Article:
Wayne Brady believes that everyone deserves a second chance.
The "Let's Make a Deal" host weighed in on Jimmy Kimmel's recent blackface controversy and some inappropriate jokes he made in the past, including using the N-word multiple times in a song from the 1996 comedy Christmas album, "A Family Christmas in Your A**."
"Someone like Jimmy Kimmel, I've watched him as a fan and I've been on his show a couple [of] times," Brady told Entertainment Tonight. "He has grown. People should be allowed the place to grow. If I said something stupid when I was 15, am I the same guy at 20? Am I the same guy at 25? Am I the same guy at 30?"
Brady also doesn't agree with the rampant cancel culture on social media because it's a "real" and a powerful force.
"I've learned we should be allowed to learn and grow," Brady explained. "The thing with being on TV and being a film star, being a news person or a politician, is your time to grow is when you're in the public eye. You have no control over what the zeitgeist thinks, so it's a rough place to be. I think it also holds people accountable. It holds comedy accountable."
Wayne Brady (L) and Jimmy Kimmel (R) (Getty/AP)
The 48-year-old "Whose Line Is It Anyway?" star said that there's a difference between a comedian who tells a bad joke and is remorseful and a comedian who doesn't care if she or he hurts people.
Brady said, "If you made a bad joke — and lord knows we've all done it — then you go, 'I am so sorry. I don't know what the hell I was thinking and that will never come out of my mouth again. I'm an idiot.' As opposed to, 'I'm not backing down. Funny is funny and that's just that.' I don't believe in that.'"
On Tuesday, Kimmel penned an apology on social media for his past racist acts.
“I have long been reluctant to address this, as I knew doing so would be celebrated as a victory by those who equate apologies with weakness and cheer for leaders who use prejudice to divide us. That delay was a mistake. There is nothing more important to me than your respect, and I apologize to those who were genuinely hurt or offended by the makeup I wore or the words I spoke,” the late-night host told Fox News in a statement.
Jimmy Kimmel attends the Disney/ABC/Freeform 2018 Upfront Party at Tavern on the Green in New York. (Andy Kropa/Invision/AP, File)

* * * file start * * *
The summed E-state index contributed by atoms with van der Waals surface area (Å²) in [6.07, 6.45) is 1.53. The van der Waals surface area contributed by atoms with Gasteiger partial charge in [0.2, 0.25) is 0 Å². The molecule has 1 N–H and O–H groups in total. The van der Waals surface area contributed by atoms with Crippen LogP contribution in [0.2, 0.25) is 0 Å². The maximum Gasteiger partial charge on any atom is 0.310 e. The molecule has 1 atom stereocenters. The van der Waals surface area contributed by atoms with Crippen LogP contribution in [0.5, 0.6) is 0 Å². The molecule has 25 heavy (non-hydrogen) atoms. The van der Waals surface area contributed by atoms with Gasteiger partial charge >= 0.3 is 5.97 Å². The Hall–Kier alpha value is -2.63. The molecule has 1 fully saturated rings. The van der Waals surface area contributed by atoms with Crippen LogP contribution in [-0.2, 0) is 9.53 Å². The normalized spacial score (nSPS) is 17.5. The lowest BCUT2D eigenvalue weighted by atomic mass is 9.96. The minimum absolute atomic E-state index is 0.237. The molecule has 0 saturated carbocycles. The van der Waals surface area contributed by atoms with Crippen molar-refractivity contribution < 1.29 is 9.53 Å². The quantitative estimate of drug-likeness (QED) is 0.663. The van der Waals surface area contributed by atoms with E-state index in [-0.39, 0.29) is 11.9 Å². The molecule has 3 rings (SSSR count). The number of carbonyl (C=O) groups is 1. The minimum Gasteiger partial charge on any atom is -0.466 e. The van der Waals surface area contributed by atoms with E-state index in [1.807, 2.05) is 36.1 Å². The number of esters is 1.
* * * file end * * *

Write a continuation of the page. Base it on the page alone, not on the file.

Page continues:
“We hired makeup artists to make me look as much like Karl Malone as possible. I never considered that this might be seen as anything other than an imitation of a fellow human being, one that had no more to do with Karl’s skin color than it did his bulging muscles and bald head. I’ve done dozens of impressions of famous people, including Snoop Dogg, Oprah, Eminem, Dick Vitale, Rosie, and many others. In each case, I thought of them as impersonations of celebrities and nothing more,” Kimmel said in the statement.
“Looking back, many of these sketches are embarrassing, and it is frustrating that these thoughtless moments have become a weapon used by some to diminish my criticisms of social and other injustices,” he added.
Kimmel said that he has changed over the years and “anyone who watches” his show can vouch that he’s evolved.
“I know that this will not be the last I hear of this and that it will be used again to try to quiet me. I love this country too much to allow that,” Kimmel’s statement added. “I won’t be bullied into silence by those who feign outrage to advance their oppressive and genuinely racist agendas.
Wayne Brady is a guest on ‘Good Morning America.’ (ABC/Fred Lee)
"Thank you for giving me an opportunity to explain and to those I’ve disappointed, I am sorry," he said.
Kimmel abruptly announced last Thursday he's taking the summer off to spend more time with his family. He has been tapped to host the 72nd Primetime Emmy Awards. To conclude the statement, he said that his upcoming vacation was preplanned and he will be back to work in September.
Fox News’ Brian Flood contributed to this report.